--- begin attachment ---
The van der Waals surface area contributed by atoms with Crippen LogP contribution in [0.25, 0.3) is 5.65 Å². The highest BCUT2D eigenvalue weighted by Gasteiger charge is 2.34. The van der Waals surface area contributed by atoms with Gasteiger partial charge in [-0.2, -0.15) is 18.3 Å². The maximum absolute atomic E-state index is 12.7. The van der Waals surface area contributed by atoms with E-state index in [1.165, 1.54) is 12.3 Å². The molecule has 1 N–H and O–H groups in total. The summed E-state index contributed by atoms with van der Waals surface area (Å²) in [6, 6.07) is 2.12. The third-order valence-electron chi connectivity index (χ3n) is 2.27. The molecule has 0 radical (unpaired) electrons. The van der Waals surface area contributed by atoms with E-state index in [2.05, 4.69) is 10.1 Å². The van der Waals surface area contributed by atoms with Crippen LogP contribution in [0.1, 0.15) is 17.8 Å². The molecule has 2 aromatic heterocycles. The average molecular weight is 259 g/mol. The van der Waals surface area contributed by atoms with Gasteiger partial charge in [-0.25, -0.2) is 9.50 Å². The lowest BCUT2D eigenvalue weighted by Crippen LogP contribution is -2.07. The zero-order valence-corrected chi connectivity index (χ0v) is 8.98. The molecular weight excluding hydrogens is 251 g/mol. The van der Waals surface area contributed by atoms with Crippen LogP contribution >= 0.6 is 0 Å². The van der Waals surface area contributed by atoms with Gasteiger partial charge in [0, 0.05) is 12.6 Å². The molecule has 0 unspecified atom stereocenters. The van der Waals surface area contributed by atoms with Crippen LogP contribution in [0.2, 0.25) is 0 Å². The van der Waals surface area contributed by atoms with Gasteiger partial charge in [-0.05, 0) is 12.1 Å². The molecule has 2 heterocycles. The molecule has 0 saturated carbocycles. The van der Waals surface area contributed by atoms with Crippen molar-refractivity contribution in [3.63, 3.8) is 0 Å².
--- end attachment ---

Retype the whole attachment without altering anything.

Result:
The van der Waals surface area contributed by atoms with Crippen LogP contribution in [0.25, 0.3) is 5.65 Å². The highest BCUT2D eigenvalue weighted by Gasteiger charge is 2.34. The van der Waals surface area contributed by atoms with Gasteiger partial charge in [-0.2, -0.15) is 18.3 Å². The maximum absolute atomic E-state index is 12.7. The van der Waals surface area contributed by atoms with E-state index in [1.165, 1.54) is 12.3 Å². The molecule has 1 N–H and O–H groups in total. The summed E-state index contributed by atoms with van der Waals surface area (Å²) in [6, 6.07) is 2.12. The third-order valence-electron chi connectivity index (χ3n) is 2.27. The molecule has 0 radical (unpaired) electrons. The van der Waals surface area contributed by atoms with E-state index in [2.05, 4.69) is 10.1 Å². The van der Waals surface area contributed by atoms with Crippen LogP contribution in [0.1, 0.15) is 17.8 Å². The molecule has 2 aromatic heterocycles. The average molecular weight is 259 g/mol. The van der Waals surface area contributed by atoms with Gasteiger partial charge in [-0.25, -0.2) is 9.50 Å². The lowest BCUT2D eigenvalue weighted by Crippen LogP contribution is -2.07. The zero-order valence-corrected chi connectivity index (χ0v) is 8.98. The molecular weight excluding hydrogens is 251 g/mol. The van der Waals surface area contributed by atoms with Crippen LogP contribution >= 0.6 is 0 Å². The van der Waals surface area contributed by atoms with Gasteiger partial charge in [0, 0.05) is 12.6 Å². The molecule has 0 unspecified atom stereocenters. The van der Waals surface area contributed by atoms with Crippen LogP contribution in [0.2, 0.25) is 0 Å². The van der Waals surface area contributed by atoms with Gasteiger partial charge in [-0.05, 0) is 12.1 Å². The molecule has 2 heterocycles. The molecule has 0 saturated carbocycles. The van der Waals surface area contributed by atoms with Crippen molar-refractivity contribution in [3.63, 3.8) is 0 Å².